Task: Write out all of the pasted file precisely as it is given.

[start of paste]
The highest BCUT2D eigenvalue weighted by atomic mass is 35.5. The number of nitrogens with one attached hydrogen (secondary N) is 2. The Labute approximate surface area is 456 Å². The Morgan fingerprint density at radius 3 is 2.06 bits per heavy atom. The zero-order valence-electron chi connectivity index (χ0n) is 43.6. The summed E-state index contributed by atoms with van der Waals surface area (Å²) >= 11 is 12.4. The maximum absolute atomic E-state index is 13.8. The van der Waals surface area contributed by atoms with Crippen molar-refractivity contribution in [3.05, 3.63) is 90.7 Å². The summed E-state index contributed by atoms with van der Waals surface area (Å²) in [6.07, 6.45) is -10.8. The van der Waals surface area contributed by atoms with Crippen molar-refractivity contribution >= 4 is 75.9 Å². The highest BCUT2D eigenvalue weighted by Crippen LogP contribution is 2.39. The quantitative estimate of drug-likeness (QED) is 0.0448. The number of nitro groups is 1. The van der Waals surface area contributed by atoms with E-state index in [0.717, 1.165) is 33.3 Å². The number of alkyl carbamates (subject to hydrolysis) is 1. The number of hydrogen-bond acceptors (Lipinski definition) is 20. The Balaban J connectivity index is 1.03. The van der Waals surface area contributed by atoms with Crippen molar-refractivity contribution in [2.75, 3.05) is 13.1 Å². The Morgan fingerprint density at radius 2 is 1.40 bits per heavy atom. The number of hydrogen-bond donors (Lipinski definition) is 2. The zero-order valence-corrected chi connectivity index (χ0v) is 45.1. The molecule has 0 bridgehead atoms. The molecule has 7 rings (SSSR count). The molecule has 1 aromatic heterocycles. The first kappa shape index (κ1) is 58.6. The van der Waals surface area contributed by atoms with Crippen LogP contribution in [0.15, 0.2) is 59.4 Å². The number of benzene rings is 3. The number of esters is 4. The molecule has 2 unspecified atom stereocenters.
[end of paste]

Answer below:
The highest BCUT2D eigenvalue weighted by atomic mass is 35.5. The number of nitrogens with one attached hydrogen (secondary N) is 2. The Labute approximate surface area is 456 Å². The Morgan fingerprint density at radius 3 is 2.06 bits per heavy atom. The zero-order valence-electron chi connectivity index (χ0n) is 43.6. The summed E-state index contributed by atoms with van der Waals surface area (Å²) >= 11 is 12.4. The maximum absolute atomic E-state index is 13.8. The van der Waals surface area contributed by atoms with Crippen molar-refractivity contribution in [3.05, 3.63) is 90.7 Å². The summed E-state index contributed by atoms with van der Waals surface area (Å²) in [6.07, 6.45) is -10.8. The van der Waals surface area contributed by atoms with Crippen molar-refractivity contribution >= 4 is 75.9 Å². The highest BCUT2D eigenvalue weighted by Crippen LogP contribution is 2.39. The quantitative estimate of drug-likeness (QED) is 0.0448. The number of nitro groups is 1. The van der Waals surface area contributed by atoms with E-state index in [0.717, 1.165) is 33.3 Å². The number of alkyl carbamates (subject to hydrolysis) is 1. The number of hydrogen-bond acceptors (Lipinski definition) is 20. The Balaban J connectivity index is 1.03. The van der Waals surface area contributed by atoms with Crippen molar-refractivity contribution in [2.75, 3.05) is 13.1 Å². The Morgan fingerprint density at radius 2 is 1.40 bits per heavy atom. The number of hydrogen-bond donors (Lipinski definition) is 2. The zero-order valence-corrected chi connectivity index (χ0v) is 45.1. The molecule has 0 bridgehead atoms. The molecule has 7 rings (SSSR count). The molecule has 1 aromatic heterocycles. The first kappa shape index (κ1) is 58.6. The van der Waals surface area contributed by atoms with Crippen LogP contribution in [0.15, 0.2) is 59.4 Å². The number of benzene rings is 3. The number of esters is 4. The molecule has 2 unspecified atom stereocenters.